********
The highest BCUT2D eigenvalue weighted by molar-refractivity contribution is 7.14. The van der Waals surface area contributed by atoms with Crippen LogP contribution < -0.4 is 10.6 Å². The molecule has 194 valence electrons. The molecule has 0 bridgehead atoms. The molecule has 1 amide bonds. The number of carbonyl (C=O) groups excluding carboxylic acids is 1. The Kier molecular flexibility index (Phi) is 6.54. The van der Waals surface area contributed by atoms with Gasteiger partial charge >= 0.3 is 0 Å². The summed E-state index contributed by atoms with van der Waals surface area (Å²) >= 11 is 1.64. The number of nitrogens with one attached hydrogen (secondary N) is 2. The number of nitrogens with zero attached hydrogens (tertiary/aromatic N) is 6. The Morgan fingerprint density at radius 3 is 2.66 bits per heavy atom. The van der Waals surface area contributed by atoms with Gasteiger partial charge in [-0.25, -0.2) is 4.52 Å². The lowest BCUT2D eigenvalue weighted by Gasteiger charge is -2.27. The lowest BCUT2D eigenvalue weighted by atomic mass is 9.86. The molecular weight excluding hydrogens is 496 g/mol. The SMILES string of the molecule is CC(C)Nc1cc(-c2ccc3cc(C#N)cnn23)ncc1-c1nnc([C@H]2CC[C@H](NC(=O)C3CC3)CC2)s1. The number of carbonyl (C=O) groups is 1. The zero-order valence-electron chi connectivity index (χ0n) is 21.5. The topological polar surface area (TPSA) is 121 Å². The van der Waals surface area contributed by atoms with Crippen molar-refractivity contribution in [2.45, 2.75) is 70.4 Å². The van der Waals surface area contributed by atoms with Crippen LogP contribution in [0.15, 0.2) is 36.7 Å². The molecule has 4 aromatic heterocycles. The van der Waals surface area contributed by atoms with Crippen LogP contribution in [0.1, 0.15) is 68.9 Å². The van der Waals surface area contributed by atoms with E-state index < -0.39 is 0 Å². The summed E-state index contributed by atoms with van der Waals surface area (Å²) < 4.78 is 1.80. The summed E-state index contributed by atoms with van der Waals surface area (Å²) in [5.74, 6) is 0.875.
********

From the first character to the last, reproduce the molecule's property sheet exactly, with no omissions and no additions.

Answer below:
The highest BCUT2D eigenvalue weighted by molar-refractivity contribution is 7.14. The van der Waals surface area contributed by atoms with Crippen LogP contribution < -0.4 is 10.6 Å². The molecule has 194 valence electrons. The molecule has 0 bridgehead atoms. The molecule has 1 amide bonds. The number of carbonyl (C=O) groups excluding carboxylic acids is 1. The Kier molecular flexibility index (Phi) is 6.54. The van der Waals surface area contributed by atoms with Gasteiger partial charge >= 0.3 is 0 Å². The summed E-state index contributed by atoms with van der Waals surface area (Å²) >= 11 is 1.64. The number of nitrogens with one attached hydrogen (secondary N) is 2. The number of nitrogens with zero attached hydrogens (tertiary/aromatic N) is 6. The Morgan fingerprint density at radius 3 is 2.66 bits per heavy atom. The van der Waals surface area contributed by atoms with Gasteiger partial charge in [-0.25, -0.2) is 4.52 Å². The lowest BCUT2D eigenvalue weighted by Gasteiger charge is -2.27. The lowest BCUT2D eigenvalue weighted by atomic mass is 9.86. The molecular weight excluding hydrogens is 496 g/mol. The SMILES string of the molecule is CC(C)Nc1cc(-c2ccc3cc(C#N)cnn23)ncc1-c1nnc([C@H]2CC[C@H](NC(=O)C3CC3)CC2)s1. The number of carbonyl (C=O) groups is 1. The zero-order valence-electron chi connectivity index (χ0n) is 21.5. The topological polar surface area (TPSA) is 121 Å². The van der Waals surface area contributed by atoms with Crippen molar-refractivity contribution in [2.45, 2.75) is 70.4 Å². The van der Waals surface area contributed by atoms with Crippen LogP contribution in [0.15, 0.2) is 36.7 Å². The molecule has 4 aromatic heterocycles. The van der Waals surface area contributed by atoms with Crippen LogP contribution in [0.1, 0.15) is 68.9 Å². The van der Waals surface area contributed by atoms with E-state index < -0.39 is 0 Å². The summed E-state index contributed by atoms with van der Waals surface area (Å²) < 4.78 is 1.80. The summed E-state index contributed by atoms with van der Waals surface area (Å²) in [5.74, 6) is 0.875.